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ASK AMY

‘Barking’ episodes make partner flee

Q. I recently reconnected with “Mara” after an on-again/off-again love affair that spans many ups and a few downs over 20 years.

As traveling professionals, we had a worldwide torrid affair for years. We were both single parents raising children, so we were not together consistently. We feel very lucky to have had these experiences. Our kids are now adults and doing well.

Mara and I recently reunited. We are deeply in love and quite compatible, but I am having an unusual problem. She has periods where she is “barking” (as she puts it). She is disagreeable and argumentative to the point where communication shuts down.

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The thing is, she seems to be operating from a place of anger. I am not. She becomes defensive and illogical when I ask if something is bothering her. After our “timeout,” she often apologizes, but offers no explanation. I don’t really press the matter.

Because of the pandemic, we are still largely on top of each other 24/7. A few solo car rides do help but given the increasing frequency of the “barking” and subsequent recovery period for her (uncomfortable time for me), I am starting to get concerned.

Though not the only trigger, when I have a drink after work or on the weekend, she tends to “bark.” However, she is a social drinker herself.

I don’t know anything in her history related to substance abuse, and I have asked her about this specific point, but I get nothing in return. It is confusing. Do you have any theories?

BARKED AT, NOT BITTEN

A. Running away is a natural response to loud “barking.” You are choosing “flight” over “fight,” and while that might be the wisest choice in the moment, you and “Mara” aren’t dealing with her behavior or what might be causing it.

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Because you mention your drinking as one trigger, you could start there. Do you behave differently after you’ve had a drink? Do you become loud, sarcastic, or sleepy? Did she have another partner (or a parent) who had a drinking problem? Might her own alcohol use be triggering her anger? You two should talk about your mutual alcohol use.

Is she going through menopause? This monumental hormonal shift can cause extreme behavioral changes. She should see her doctor. Does she signal her stress before an eruption? If so, perhaps she — and not you — could go for a solo drive to cool down.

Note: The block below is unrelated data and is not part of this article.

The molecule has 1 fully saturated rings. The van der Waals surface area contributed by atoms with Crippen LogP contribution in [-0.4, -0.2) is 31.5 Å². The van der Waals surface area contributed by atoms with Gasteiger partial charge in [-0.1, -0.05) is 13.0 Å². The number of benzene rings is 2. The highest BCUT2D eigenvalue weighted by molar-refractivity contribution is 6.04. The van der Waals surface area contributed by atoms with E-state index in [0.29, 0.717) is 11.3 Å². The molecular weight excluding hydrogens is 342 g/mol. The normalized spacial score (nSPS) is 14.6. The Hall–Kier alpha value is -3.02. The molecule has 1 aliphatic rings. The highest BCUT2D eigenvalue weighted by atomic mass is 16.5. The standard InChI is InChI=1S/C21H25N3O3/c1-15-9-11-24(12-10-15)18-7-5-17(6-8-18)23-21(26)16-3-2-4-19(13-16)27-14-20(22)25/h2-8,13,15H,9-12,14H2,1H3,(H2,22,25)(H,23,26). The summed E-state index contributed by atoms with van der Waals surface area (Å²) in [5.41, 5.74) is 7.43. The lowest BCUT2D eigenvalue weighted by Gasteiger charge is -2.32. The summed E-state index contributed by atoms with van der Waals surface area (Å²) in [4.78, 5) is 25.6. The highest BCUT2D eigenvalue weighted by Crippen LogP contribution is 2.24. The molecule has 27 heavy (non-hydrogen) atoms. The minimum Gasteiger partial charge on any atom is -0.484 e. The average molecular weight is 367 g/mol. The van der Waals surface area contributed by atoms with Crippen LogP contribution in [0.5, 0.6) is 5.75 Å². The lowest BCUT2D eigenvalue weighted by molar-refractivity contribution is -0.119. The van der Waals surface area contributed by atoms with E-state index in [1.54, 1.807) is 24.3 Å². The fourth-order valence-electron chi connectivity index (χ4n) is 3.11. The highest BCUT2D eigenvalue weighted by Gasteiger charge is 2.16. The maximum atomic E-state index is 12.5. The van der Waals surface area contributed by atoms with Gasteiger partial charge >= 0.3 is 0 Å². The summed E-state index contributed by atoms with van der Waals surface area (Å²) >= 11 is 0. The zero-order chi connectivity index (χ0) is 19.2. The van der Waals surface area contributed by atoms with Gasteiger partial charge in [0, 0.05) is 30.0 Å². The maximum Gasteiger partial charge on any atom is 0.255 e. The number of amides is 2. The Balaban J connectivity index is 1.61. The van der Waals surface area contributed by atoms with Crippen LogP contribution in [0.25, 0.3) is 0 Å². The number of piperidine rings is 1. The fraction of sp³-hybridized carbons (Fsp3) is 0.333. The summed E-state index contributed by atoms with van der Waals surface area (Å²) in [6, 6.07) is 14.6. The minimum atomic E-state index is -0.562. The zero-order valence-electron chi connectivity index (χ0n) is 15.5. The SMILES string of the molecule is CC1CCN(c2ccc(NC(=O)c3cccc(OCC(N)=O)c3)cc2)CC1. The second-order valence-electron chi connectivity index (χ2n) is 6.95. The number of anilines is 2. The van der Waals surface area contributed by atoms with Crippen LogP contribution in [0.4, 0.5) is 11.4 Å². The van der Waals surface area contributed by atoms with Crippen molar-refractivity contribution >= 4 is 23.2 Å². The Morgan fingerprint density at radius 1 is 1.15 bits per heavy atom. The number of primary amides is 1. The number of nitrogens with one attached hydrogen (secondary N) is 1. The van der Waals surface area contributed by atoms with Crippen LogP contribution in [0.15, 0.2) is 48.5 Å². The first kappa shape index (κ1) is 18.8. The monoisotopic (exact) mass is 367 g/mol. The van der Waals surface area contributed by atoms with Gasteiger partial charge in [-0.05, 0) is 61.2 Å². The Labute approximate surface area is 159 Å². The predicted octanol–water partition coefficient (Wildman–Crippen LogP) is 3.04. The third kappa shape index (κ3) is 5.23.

I highly recommend the book “10 Lessons to Transform Your Marriage,” by marriage researchers John Gottman and Julie Schwartz Gottman (2007, Harmony). Read it together. Quick lessons from this important book: Treat your partner as a friend. (Gently!) Don’t push your problems aside. Talk about your feelings.

Try to look beyond her anger (for now) and key into her longing. What does she want? What do you want?


Q. I hate my husband of 21 years. I don’t want to be married to him anymore, but I am fearful of what the future holds if I leave.

I am 56 years old, I do not make a lot of money, nor do I have much in retirement savings. My three children are all over 18 (two still live at home).

I am also afraid that if I don’t leave, I will never be able to be my true self and live in peace.

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What should I do? Should I stay for financial security, or leave with the hope of being happy?

UNHAPPY

A. If you hate your husband, with no hopes of reconciling the relationship, then you should leave.

You don’t seem to have done any research regarding how divorce would affect your financial situation. You should research the laws in your state and speak with a lawyer. Dividing your marital assets might provide you with a small nest egg.

You should also consider the impact divorce would have on your other relationships in order to prepare yourself for some emotional instability.

You have at least 10 years of earning power left before retirement. Your financial planning should include a realistic budget for living a pared-down life.


Q. Thank you so much for promoting the concept of “radical acceptance” in response to the question from “Secret Mean Girl,” who had moved home during the pandemic and was extremely judgmental about her family members’ obesity and unhealthy choices.

RADICALLY ACCEPTED

A. I gave “Secret Mean Girl” a lot of credit for admitting to her own unhealthy thought patterns.

Amy Dickinson can be reached at askamy@amydickinson.com.